Over the past few years, McLean has combatted a drug culture, marijuana in particular. Many factors play into the interest in drugs, such as experimentation and boredom.

“I think kids participate in drugs because they need to feel some type of release. It can be from school, issues with family or friends. I think that’s the reason for kids doing drugs, instead of trying to be cool. It’s honestly super sad to hear that they need to relieve any type of pain or stress they’re feeling with drugs,” junior Katelyn Long said.

Herren reminded students that there is always someone who is coping with pain of some sort, but do not know how to manage it. At times, this can lead to adverse decisions.  

“Unfortunately, every high school I go to there’s kids struggling…and the saddest part about this is I’ll get an email from your friends, they won’t say to you what they say to me,” Herren said.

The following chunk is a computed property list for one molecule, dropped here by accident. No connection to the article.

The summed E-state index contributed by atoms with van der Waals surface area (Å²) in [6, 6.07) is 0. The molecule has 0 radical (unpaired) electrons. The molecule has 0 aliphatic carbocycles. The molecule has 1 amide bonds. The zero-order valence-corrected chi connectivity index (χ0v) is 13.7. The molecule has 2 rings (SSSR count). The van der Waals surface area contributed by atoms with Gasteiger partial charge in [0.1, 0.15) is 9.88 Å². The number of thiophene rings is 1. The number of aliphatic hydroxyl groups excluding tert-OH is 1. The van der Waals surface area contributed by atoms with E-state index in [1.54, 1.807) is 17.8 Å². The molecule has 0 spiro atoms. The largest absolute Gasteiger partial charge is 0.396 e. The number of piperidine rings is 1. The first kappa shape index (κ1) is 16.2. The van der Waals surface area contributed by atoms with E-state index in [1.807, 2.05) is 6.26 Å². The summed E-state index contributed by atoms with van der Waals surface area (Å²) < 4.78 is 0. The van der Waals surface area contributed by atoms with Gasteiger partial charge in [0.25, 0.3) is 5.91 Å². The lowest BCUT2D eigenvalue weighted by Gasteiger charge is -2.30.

Opening a door to unhealthy behaviors results in an escapable path, one of which Herren spent nearly 20 years trying to avoid.

“Advice he suggested is that we place more emphasis on the ‘first days’ and not the ‘worst days.’ To me, this suggests the importance of not opening that first door to drug use, because you may not be able to close it,” Corsi said.

As a community, McLean can reiterate Herren’s message and reshape the support students have for one another, alongside the diminishment of McLean’s drug culture.

“If one of my friends were going through this, I would tell them that they don’t have to do drugs and alcohol. If they are struggling, they can always come to me for help. I will always try to help them to the best of my ability,” Long said.

A bright future should not settle in the darkness of drugs or alcohol, but instead, flourish in the light of optimism and advocation of change.